There’s a problem with the wigs in ‘House Of The Dragon’
It’s a shame then that the creative team didn’t put more money into the wigs sported by the biracial members of the case, says Hanna Flint
Saturday 8 October 2022 By Hanna Flint
When the casting of House of the Dragon saw the introduction of Steve Toussaint as Lord Corlys Velaryon, a key Westerosi player, it was a moment of celebration. Especially given the iffy racial politics of Game Of Thrones, which mainly positioned Black actors and people of colour as either barbarians, slaves or exotic libertines. Here we have a now-Black character with a respectable history in this fictional world, whose gallantry has helped his House become the wealthiest in the land. This casting really flipped the bird at racist naysayers who have selective gripes with the fantasy genre. As Toussaint said to me recently in an interview for Men’s Health: ‘They are happy with a dragon flying. They’re happy with white hair and violet-coloured eyes, but a rich Black guy? That’s beyond the pale.’
It’s a shame then that the creative team didn’t put more money into the wigs sported by the biracial members of this family. While most members of House Velaryon no longer share skin tones with their literary counterparts, the trademark icy hair colour has remained intact. Similar to the Targaryens’ platinum locks, the Black/ biracial men of the household wear white dreadlocks, half up, while the women have been saddled with far frizzier hairpieces.
It started with the youngest version of Lady Laena (Nova Foueillis-Mosé) in the first episodes, whose bushy wig lacks any definition or styling befitting a wealthy Lord’s daughter. Compare Laena’s mop to those rocked by her white cousin Rhaenyra Targaryen (Milly Alcock) and her best mate Alicent Hightower (Emily Carey) and the difference is staggering. These white girls get several intricate designs, from braids to sleek waves, and Laena can’t even get a box braid? Sadly, the care put into each character’s looks barely changes as time shifts and the young actors are replaced with older ones.
Seven episodes in and we’ve now been introduced to the mixed daughters of Laena (Nanna Blondell) and Daemon (Matt Smith) and I have to wonder if anyone in the hair department has ever seen Afro hair before. The curled shape and texture of these Velaryon women look plastic, matted or overwhelmingly unnatural, and this isn’t because the colour is white. There are plenty of Black and biracial women whose hair looks devastatingly good when coloured bleached blonde or other light hues, like Beyoncé, Leona Lewis or model Karen Williams.
One of the frequent complaints I hear from actors of colour, especially Black, is the negligence of film and TV hair and make-up teams when it comes to styling. Only in recent years have producers begun to secure stylists who can work with Black hair after decades of forcing these actors to either do it themselves, pay for a specialist hairdresser or have their locks wrecked by unqualified coiffeurs.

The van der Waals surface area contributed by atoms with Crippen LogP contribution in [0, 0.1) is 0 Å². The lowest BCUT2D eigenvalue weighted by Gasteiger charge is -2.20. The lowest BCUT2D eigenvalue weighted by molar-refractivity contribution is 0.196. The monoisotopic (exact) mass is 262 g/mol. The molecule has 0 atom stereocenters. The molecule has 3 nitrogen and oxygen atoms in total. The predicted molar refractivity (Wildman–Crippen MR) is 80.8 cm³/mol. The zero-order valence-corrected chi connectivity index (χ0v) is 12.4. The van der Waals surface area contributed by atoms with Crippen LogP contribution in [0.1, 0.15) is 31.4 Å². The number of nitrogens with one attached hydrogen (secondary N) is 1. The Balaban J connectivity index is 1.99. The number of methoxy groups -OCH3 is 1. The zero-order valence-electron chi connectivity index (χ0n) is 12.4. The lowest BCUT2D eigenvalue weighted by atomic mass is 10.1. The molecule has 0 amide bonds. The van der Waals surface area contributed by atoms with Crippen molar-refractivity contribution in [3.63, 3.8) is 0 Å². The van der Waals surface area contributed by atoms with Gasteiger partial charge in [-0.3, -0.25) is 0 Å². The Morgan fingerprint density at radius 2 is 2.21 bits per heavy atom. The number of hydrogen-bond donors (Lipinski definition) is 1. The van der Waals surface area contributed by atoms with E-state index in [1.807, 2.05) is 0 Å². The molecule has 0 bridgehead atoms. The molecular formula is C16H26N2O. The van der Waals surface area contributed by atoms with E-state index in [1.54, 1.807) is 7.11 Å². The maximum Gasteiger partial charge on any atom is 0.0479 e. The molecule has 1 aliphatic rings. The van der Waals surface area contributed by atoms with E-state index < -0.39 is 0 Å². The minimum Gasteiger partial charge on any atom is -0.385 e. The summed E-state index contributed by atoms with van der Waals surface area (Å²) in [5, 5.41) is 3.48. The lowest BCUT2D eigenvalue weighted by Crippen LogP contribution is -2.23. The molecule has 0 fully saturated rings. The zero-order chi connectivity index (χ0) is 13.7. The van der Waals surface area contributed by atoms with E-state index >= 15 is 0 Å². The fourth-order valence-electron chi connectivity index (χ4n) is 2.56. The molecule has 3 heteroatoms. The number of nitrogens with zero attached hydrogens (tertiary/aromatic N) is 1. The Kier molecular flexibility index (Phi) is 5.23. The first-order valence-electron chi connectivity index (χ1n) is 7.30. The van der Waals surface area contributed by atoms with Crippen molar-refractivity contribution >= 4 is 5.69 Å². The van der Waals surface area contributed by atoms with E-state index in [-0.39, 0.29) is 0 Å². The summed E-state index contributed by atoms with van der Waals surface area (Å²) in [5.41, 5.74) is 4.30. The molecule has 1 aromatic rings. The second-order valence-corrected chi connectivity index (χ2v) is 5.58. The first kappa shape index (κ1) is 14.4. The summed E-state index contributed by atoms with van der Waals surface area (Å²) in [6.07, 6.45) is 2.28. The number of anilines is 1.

You’d think after boasting about its diversity that the HBO prequel series would make the effort behind the scenes to ensure the aesthetic equality of each cast member. But according to my friend, author and actor Obioma Ugoala, progress is still slow. ‘There’s been a delayed effect in sourcing good wigs and getting good screen wigs made,’ he told me. ‘So, while they’re (belatedly) training up hair and make-up teams to cater to Afro hair, getting tailormade wigmakers hasn’t been top of some producers’ priority list.’
If House Of The Dragon gets a second series, they’d better put some money where the Black wigs are.
Is The Woman King accurate enough?
Speaking of Black ‘dos, there are some rather excellent lewks sported in Gina Prince-Bythewood’s The Woman King. It’s a real celebration of the contributions Black women have made in history; the movie centres on an all-female warrior militia led by Viola Davis’s formidable general Nanisca tasked with protecting their West African kingdom of Dahomey. They even have a scene where Lashana Lynch’s veteran Izogie braids the hair of rookie Nawi (Thuso Mbedu) in a lovely moment of sisterly bonding.
However, there’s been criticism over the historical accuracy of the kingdom’s involvement in the slave trade. Some have taken to social media to argue the film fails to exhibit the role Dahomey played in delivering people from rival African tribes to European slavers during the 1820s period in which it is set. Yet the movie I saw has the subject front and centre in the conflict; it flows in parallel to the story of Nanisca’s emotional journey as she gains more influence while being forced to confront past trauma.
Sure, the writers may have condensed history to give it a more uplifting Hollywood ending and dig into the warriors’ motivations, but this is not a documentary – it’s a fictionalised epic, and there’s only so much you can get into two hours without losing entertainment value. The fundamental truth of Dahomey’s long role in the slave trade is presented, and nothing else in the movie is clouding that – but if you want to take a knock at movies that really sanitise history, let me introduce to white cinema. There’s more than enough culprits there – here’s looking at you, Braveheart.